A few weeks ago I posted about ultrasonic case cleaning for reloading.  It worked great for dirty cases but left a little to be desired for really old, grungy, tarnished cases.  Then I found this video for cleaning brass with stainless steel pins in a rotary tumbler.  After reading some more about it online, I really wanted to try it.  Unfortunately, it requires a rotary tumbler that I didn't have and didn't feel like shelling out about $180 to purchase.  I studied the design and decided it was probably something I could make myself.

Thumler Model B rotary tumbler

Designed for rock polishing, the Thumler Model B consists of a water-tight drum spun on some rollers at 40 rpm by an electric motor.  Looked simple enough.  I had a 1.5 gallon plastic cookie jar I could use as the drum, some feed rollers from an old printer, and plenty of electric motors.  With the parts on hand, I set to work.

steel equipment case

I had an old steel equipment case that I thought would make a good base for the tumbler.  It was way too heavy to use as an actual case for anything anyway.  I took it all apart and used one half as the base.

tumbler parts

I found some paper rollers in a pile of old parts from some broken printers.  Also found 4 matching ball bearings that I could use to support the rollers.  The motor was a very old gear reduction motor I had been hanging on to for years.  Can't remember where that came from.

boring out aluminum tube for bearing bushing
parting off bushing flush with bearing
bearings and bushings
The inside diameter of the ball bearings was a little too large for the roller shafts.  So I made some reducing bushings on my lathe.  I had some aluminum tube that fit perfectly inside the bearings after a little sanding with some emory paper.  I just drilled out the tube to match the diameter of the roller shafts.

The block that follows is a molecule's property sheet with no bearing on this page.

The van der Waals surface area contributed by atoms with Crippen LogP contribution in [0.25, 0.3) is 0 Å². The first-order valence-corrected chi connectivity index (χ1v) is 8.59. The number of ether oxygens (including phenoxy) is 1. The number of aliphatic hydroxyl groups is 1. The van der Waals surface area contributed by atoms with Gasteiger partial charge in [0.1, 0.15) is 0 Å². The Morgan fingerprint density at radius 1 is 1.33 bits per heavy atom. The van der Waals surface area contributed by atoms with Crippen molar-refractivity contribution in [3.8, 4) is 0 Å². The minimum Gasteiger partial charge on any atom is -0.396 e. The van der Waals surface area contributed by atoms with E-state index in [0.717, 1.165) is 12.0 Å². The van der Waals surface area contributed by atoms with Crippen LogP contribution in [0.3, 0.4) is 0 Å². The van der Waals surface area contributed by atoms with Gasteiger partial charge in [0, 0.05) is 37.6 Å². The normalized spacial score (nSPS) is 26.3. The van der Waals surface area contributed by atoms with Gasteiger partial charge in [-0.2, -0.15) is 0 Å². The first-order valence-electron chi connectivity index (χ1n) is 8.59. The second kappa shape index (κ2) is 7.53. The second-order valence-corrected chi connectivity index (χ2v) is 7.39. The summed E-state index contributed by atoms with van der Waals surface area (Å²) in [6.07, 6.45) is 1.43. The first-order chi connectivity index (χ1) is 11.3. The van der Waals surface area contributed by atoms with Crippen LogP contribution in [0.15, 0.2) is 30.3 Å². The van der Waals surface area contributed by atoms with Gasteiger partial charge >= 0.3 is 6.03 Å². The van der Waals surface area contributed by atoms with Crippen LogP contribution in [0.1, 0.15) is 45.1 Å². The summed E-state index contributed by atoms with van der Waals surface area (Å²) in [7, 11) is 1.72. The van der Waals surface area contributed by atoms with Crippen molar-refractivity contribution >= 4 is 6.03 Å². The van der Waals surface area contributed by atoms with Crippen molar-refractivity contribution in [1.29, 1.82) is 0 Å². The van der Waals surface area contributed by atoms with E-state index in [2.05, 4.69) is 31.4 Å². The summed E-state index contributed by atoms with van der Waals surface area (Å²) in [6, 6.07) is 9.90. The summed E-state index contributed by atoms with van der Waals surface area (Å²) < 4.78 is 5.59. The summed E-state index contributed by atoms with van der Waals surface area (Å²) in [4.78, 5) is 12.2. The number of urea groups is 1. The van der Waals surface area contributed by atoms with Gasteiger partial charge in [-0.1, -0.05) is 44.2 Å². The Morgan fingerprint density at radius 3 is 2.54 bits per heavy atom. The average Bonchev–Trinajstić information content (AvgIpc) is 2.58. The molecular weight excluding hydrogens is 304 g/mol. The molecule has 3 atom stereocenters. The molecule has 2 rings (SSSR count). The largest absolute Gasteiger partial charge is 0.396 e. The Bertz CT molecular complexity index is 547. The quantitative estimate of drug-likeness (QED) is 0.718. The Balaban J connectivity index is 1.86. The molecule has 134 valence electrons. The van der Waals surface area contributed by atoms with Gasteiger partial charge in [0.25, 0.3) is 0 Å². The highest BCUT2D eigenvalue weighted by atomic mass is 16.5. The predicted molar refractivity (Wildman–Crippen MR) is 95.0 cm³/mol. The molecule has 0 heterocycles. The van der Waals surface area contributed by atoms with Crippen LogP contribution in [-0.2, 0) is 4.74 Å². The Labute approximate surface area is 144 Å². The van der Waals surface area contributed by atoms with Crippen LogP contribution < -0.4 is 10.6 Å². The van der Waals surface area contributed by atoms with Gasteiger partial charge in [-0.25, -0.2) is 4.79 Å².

bearing mounted in base

Next I mounted the bearings in the base.  I eyeballed the spacing and figured 4" between the shaft centers should be good.  The bearings had a lip so I could mount them by simply drilling a hole in the base; no bearing mounts were needed.  I finally had an excuse to purchase a step drill bit to drill the sheet steel for the bearing.  Drilling the holes to 11/16" gave me a perfect press fit for the bearings.  After the bearings were installed, I reused the rubber feet from the case and mounted them on the bottom to dampen any vibration and noise.

The roller shafts already had e-clips at each end.  I just needed to move the clip on one end closer so the spacing was right for the width of the base.  I placed the shaft in my lathe and with the shaft spinning, I used a cut-off wheel in my Dremel to cut a groove in the proper place for the e-clip.

The next step was figuring out the gearing.  Here's how I did it.  My drum is about 6 27/32" in diameter.  I want it to spin at 40 rpm.  My roller shafts are 0.62" in diameter (at the rubber bushings).

6.84375" (40 rpm) = 0.62" (X rpm)